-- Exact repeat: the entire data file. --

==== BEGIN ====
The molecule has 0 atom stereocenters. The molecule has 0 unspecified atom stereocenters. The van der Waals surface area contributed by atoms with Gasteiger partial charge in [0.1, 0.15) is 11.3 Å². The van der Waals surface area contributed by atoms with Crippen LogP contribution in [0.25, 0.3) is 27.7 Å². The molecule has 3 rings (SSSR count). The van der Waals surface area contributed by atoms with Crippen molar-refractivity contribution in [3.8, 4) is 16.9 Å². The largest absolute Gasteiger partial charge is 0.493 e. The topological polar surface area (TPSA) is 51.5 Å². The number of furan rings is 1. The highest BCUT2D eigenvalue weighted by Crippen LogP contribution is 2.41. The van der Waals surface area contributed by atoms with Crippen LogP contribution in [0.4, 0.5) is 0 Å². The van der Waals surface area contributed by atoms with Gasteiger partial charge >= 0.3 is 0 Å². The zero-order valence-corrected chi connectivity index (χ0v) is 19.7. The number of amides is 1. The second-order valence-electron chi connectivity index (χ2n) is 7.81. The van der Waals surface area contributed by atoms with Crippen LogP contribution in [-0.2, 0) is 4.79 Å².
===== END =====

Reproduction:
The molecule has 0 atom stereocenters. The molecule has 0 unspecified atom stereocenters. The van der Waals surface area contributed by atoms with Gasteiger partial charge in [0.1, 0.15) is 11.3 Å². The van der Waals surface area contributed by atoms with Crippen LogP contribution in [0.25, 0.3) is 27.7 Å². The molecule has 3 rings (SSSR count). The van der Waals surface area contributed by atoms with Crippen molar-refractivity contribution in [3.8, 4) is 16.9 Å². The largest absolute Gasteiger partial charge is 0.493 e. The topological polar surface area (TPSA) is 51.5 Å². The number of furan rings is 1. The highest BCUT2D eigenvalue weighted by Crippen LogP contribution is 2.41. The van der Waals surface area contributed by atoms with Crippen LogP contribution in [0.4, 0.5) is 0 Å². The van der Waals surface area contributed by atoms with Gasteiger partial charge >= 0.3 is 0 Å². The zero-order valence-corrected chi connectivity index (χ0v) is 19.7. The number of amides is 1. The second-order valence-electron chi connectivity index (χ2n) is 7.81. The van der Waals surface area contributed by atoms with Crippen LogP contribution in [-0.2, 0) is 4.79 Å².